[1] Gabriela Parra-Olea; Sean M. Rovito; Mario García-París; Jessica A. Maisano; David B. Wake; James Hanken: Biology of tiny animals: three new species of minute salamanders (Plethodontidae: Thorius) from Oaxaca, Mexico. PeerJ. 2016; 4: e2694.
[2] Christopher Kemp: Die verlorenen Arten: Große Expeditionen in die Sammlungen naturkundlicher Museen. Verlag Antje Kunstmann GmbH 2019

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edited: 06.09.2019

“Prostherapis” dunni Rivero

Dunn’s Rocket Frog (“Prostherapis” dunni)

Dunn’s Rocket Frog was described in 1961; it is known from two localities on the southern slopes of Cerro El Ávila in the central part of the Cordillera de la Costa of Venezuela.

The species has not been recorded since 1977 and is feared to be extinct.

***

The genus name is written in quotation marks because the assignment of this species to this genus is questioned.

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edited: 24.08.2022

Thorius narismagnus Shannon & Werler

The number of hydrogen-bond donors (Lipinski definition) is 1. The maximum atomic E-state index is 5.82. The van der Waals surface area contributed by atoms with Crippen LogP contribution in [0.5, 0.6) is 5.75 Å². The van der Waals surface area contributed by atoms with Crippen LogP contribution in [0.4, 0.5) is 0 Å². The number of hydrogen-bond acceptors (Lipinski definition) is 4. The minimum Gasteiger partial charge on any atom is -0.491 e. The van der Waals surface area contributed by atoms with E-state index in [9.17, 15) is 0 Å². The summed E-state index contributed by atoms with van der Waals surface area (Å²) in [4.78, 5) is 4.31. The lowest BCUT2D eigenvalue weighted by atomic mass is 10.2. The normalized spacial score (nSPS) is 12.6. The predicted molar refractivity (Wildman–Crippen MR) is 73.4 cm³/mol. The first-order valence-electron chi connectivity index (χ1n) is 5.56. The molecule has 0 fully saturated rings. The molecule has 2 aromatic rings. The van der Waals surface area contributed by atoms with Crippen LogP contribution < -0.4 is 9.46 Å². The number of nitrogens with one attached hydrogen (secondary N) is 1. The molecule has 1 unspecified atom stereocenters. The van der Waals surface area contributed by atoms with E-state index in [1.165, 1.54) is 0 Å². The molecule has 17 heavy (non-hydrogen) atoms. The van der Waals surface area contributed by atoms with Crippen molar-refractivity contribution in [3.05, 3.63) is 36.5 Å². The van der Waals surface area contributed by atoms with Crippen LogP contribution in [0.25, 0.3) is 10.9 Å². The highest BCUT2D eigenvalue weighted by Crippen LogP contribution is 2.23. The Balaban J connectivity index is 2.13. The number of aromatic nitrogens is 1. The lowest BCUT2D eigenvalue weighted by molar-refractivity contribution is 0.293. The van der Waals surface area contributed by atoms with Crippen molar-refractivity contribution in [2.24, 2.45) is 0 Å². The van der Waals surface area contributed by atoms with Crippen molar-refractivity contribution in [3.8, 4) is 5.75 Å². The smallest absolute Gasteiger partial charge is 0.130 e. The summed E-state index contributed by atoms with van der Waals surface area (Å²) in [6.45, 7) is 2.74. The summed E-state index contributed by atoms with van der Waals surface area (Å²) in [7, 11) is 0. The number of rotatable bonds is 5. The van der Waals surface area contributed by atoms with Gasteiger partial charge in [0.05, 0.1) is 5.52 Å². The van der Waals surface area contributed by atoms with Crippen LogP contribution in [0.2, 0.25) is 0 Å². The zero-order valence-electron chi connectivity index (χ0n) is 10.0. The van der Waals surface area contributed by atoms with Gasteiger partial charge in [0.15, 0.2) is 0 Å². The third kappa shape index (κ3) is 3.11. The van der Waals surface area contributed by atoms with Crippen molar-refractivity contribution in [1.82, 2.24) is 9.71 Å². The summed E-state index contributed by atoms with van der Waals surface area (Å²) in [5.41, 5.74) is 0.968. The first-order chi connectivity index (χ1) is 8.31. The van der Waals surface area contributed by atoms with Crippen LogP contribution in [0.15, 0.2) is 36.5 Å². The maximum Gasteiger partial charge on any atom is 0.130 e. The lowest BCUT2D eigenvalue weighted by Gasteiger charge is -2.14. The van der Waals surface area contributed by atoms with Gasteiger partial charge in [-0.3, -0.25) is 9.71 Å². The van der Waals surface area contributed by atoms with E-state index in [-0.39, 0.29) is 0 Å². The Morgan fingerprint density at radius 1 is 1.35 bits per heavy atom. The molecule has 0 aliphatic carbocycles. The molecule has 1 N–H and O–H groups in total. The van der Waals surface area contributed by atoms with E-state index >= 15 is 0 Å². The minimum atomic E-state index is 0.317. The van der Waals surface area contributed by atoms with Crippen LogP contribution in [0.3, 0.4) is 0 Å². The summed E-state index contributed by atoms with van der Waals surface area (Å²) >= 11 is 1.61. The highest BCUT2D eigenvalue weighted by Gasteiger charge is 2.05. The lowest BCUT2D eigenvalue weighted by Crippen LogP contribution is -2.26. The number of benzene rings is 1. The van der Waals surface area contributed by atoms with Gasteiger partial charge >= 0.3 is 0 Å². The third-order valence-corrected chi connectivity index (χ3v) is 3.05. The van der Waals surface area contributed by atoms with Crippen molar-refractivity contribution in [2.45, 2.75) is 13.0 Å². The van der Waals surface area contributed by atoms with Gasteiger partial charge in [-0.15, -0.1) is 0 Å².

San Martin Pygmy Salamander (Thorius narismagnus)

The San Martin Pygmy Salamander was described in 1955 when the species was still very common.

The species was endemic to lowland forests at the foothills of the San Martin Tuxtla volcano in the Sierra de los Tuxtlas in southern Veracruz, Mexico, it inhabited the leaf-liiter on the ground and was also found under rotten logs and especially under fallen bromeliads.

San Martin Pygmy Salamander was not found since the 1980s and is now most likely extinct.

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edited: 06.09.2019

Andinobates abditus (Myers & Daly)

Collin’s Poison Frog (Andinobates abditus)

This species is known only from its type locality, the forests on the eastern base of the Reventador Volcano in the Napo Province of Ecuador.

The species was last seen during the 1980s and, due to habitat destruction and the spread of the amphibian chytrid fungus, is now most likely extinct.

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edited: 23.08.2022

Phrynomedusa fimbriata Miranda-Ribeiro

Spiny-knee Leaf Frog (Phrynomedusa fimbriata)

The Spiny-knee Leaf Frog was described in 1923, it is known exclusively from the type specimen, a female that apparently was collected in 1898 somewhere in the Paranapiacaba District in the state of São Paulo, Brazil.

This single specimen reaches a size of 4,6 cm and is now in very bad condition with completely faded colors, it is said to have been pale blue dorsally and reddish yellow on the ventral side. [1]